What is Pragmatic Philosophy?
Pragmatics is a philosophical field whose main subject matter is the nature of knowledge and truth. Unlike traditional epistemology, which concentrates on the foundations of belief and justification, pragmatics takes a broad approach to the ways in which concepts, hypotheses, and theories are formed and justified. It has wide implications for the molding of language, thought, and action. It has been characterized by a critical concern with human needs and desires, the role of reason in our daily lives, and the value of achieving practical results over theoretical abstractions.
A prominent pragmatist in the late nineteenth and early twentieth centuries was John Dewey (1859-1952). Dewey was a prolific and influential writer who helped to shape American intellectual life for over a half century. His sweeping philosophizing was largely responsible for bringing pragmatics to the attention of a wider audience. However, the influence of Dewey and the pragmatist movement faded with the rise of the self-consciously analytical philosophy of Moore, Russell, Wittgenstein, and analytic philosophers generally.
While pragmatism has always emphasized that knowledge is not a fixed set of objective facts but is instead a construct of individual experience, there is more to the doctrine than this. For example, the pragmatist view of ideas contrasts with a more conventional notion of ideas as impressions and copies of external objects. Instead, pragmatists regard ideas as instruments and plans for behaviour that function like tools in the sense that they can be efficient, valuable, or harmful, depending on their contribution to successful direction of conduct.
A second feature of pragmatism is that it criticizes the correspondence theory of truth. This theory states that a true proposition is one which corresponds to a real world object or event. However, correspondence theory is insufficient to explain the fact that we often have no idea of what a real world object or event might be.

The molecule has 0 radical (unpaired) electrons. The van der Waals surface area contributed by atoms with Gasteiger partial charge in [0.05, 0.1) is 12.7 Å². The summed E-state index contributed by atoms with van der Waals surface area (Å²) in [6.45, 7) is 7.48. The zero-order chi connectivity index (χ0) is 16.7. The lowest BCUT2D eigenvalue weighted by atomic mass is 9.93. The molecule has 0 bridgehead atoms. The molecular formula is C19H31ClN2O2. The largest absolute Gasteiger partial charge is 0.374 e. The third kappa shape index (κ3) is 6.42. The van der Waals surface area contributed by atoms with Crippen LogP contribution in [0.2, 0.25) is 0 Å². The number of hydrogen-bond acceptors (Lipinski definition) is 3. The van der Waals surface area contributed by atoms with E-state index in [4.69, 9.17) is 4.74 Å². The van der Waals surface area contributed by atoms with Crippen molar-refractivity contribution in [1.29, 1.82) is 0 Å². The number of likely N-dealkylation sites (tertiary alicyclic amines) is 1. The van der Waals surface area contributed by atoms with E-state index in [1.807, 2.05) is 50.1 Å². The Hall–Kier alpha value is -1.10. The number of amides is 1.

In response to the criticisms of correspondence theory, pragmatists developed a range of non-correspondence theories of truth. These theories, which were largely overlooked by the classical pragmatists, differ from each other but share the common feature that they rely on the concept of utility. The utilitarian view of truth holds that a true proposition is one which is useful to inquirers in some way.
More recently, a new kind of neo-pragmatism has emerged that attempts to unify the different roots of pragmatics. This neo-pragmatism is sometimes referred to as “linguistic” or “psychological” pragmatics, as it focuses on the way that utterance interpretation works as an inferential process and on how the contents of an utterance are determined by its pragmatic contexts. This neo-pragmatism can be compared to the classical pragmatists, especially James and Peirce (though Putnam and others have resisted such comparison). It has been suggested that the near-side of pragmatics includes semantics and the far-side of pragmatics includes linguistic and psychological phenomena. Bach and Harnish have made a significant contribution to the development of this new approach. They suggest that the term “pragmatic maxim” can be used to describe an underlying principle that any conception of an object is limited by the general extent of its conceivable implications for informed practice, rather than being defined by its linguistic content.